E-commerce platforms offer unlimited opportunities for small to midsize businesses to increase sales, but they are also prime targets for cybercrime and online fraud, due to their lower probability of having robust online security in place to protect customers’ payment data. Unlike major corporations who enjoy the luxury of having their own in-house IT security providers or consultants, most small and midsize e-commerces are bootstrapping their businesses on limited budgets. To make matters worse, recent studies have shown that hackers are migrating to the new automation malware trend. By automating their threat software, cybercriminals can target large swaths of e-commerces rather than attacking them one at a time.
In this article, we will look at five steps you can take to secure your e-commerce website. Starting with a classic suggestion:
Promote Good Password Hygiene
While passwords are experiencing competition from technologies such as facial recognition and multifactor authentication (MFA), they’re still the standard access keys to most software. We need passwords for every service or website we log onto. For most users, it is common practice to use the same password for multiple services. The problem with this approach is that, once the reused usernames and passwords have been taken by hackers, they can be applied to various services, leading to widespread fraud.
If your sticking to passwords on your site for the time being, remember they should require a minimum number of characters (at least six, preferably eight to 10) and use numbers and symbols. It is also advisable to force users change their passwords regularly. And if you can afford it, look into investing in two-factor authentication (2FA) from users and customers. This can ensure that users don’t rehash potentially compromised credentials, and it goes a long way towards making sure that those requesting access are who they say they are.
HyperText Transfer Protocol Secure (HTTPS) is the online protocol for secure communications over the internet and one of the easiest ways to help secure your e-commerce website from fraud. Designated by a closed green lock icon on the browser address bar, HTTPS websites are deemed authentic and secure because they’re certified. This means the website really is what it’s claiming to be and not a counterfeit website placed online to fool users so that bad guys can grab access credentials, credit card data, and more.
To enable HTTPS, you will need to acquire a Secure Socket Layer (SSL) certificate. Receiving an SSL certificate is the first step, this now needs to be implemented carefully in your e-commerce solution. Certain web designing and hosting companies can handle this step for you.
The advantages of using HTTPS go beyond security and trustworthiness. Google gives secure HTTPS websites a higher search ranking, leading to more visitors. Conversely, Google also labels unencrypted websites as “not secure,” which makes them appear sketchy and unsafe. These days, there’s few faster ways to get a potential customer to skip your website than to not have HTTPS
Choose a Secure E-Commerce Platform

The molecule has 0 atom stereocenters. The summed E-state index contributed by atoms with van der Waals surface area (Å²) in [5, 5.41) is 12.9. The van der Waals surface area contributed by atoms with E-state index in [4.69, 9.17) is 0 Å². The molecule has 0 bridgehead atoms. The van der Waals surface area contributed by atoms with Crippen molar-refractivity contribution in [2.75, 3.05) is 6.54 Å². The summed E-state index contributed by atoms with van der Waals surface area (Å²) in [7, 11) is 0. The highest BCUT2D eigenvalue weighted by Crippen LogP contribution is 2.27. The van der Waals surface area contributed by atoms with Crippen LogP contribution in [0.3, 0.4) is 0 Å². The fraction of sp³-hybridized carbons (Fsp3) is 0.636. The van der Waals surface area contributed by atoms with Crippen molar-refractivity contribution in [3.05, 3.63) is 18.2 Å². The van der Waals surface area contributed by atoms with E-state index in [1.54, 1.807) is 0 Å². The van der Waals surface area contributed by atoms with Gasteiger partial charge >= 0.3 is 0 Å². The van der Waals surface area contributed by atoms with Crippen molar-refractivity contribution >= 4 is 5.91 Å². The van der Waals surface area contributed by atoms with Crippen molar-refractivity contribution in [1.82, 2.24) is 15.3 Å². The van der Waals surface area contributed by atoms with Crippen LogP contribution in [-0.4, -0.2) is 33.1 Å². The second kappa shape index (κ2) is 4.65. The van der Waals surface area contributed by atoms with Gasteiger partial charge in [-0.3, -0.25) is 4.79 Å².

E-commerce platforms are usually picked for their storefront-building convenience, range of design, and functionality, but security features need to be top of mind, too. Look for proven e-commerce solutions that provide encrypted payment gateways, SSL certificates, and solid authentication protocols for sellers and buyers, like Linkeo Ltd.
Don’t Store Sensitive User Data
Consumer privacy is critical in e-commerce. Businesses need customer data to improve their communications and product offerings as well as make it easy to return purchases. The danger is that website hacking, phishing, and other cyberattacks target this user data.
The first rule is to only collect data that’s useful for the purposes of fulfilling the transaction. Businesses should avoid the temptation of collecting more customer data than is absolutely necessary. This applies specifically to customer credit card information. There’s no need to store them on online servers, which can be a violation of the Payment Card Industry Data Security Standard (PCI DSS), which serves to enforce consumer data protection in the payment card industry.
Cybercriminals and hackers can’t steal what isn’t there, so keeping the valuable personal and financial information of your users should be kept secure and off of online servers. If you have to store certain data, then make sure it’s protected in a safe, online storage repository that observes best practices when it comes to keeping information safe. This should include having stringent access controls, regular audits, and, most importantly, total data encryption.
Maintain a Security-Focused Mindset
E-commerce security is never a one-and-done deal. Threats and hacking methodologies evolve at an alarming rate, and maintaining an awareness and a security-focused mindset is the necessary preventive method. Once your e-commerce website’s security has been compromised, it is often too late. All a business can do at that point is costly and embarrassing damage control.
The real challenge for all businesses is effectively implementing e-commerce authentication and security measures in a frictionless manner so the customer experience is not impacted—and then staying on top of evolving threats without breaking the budget on security.
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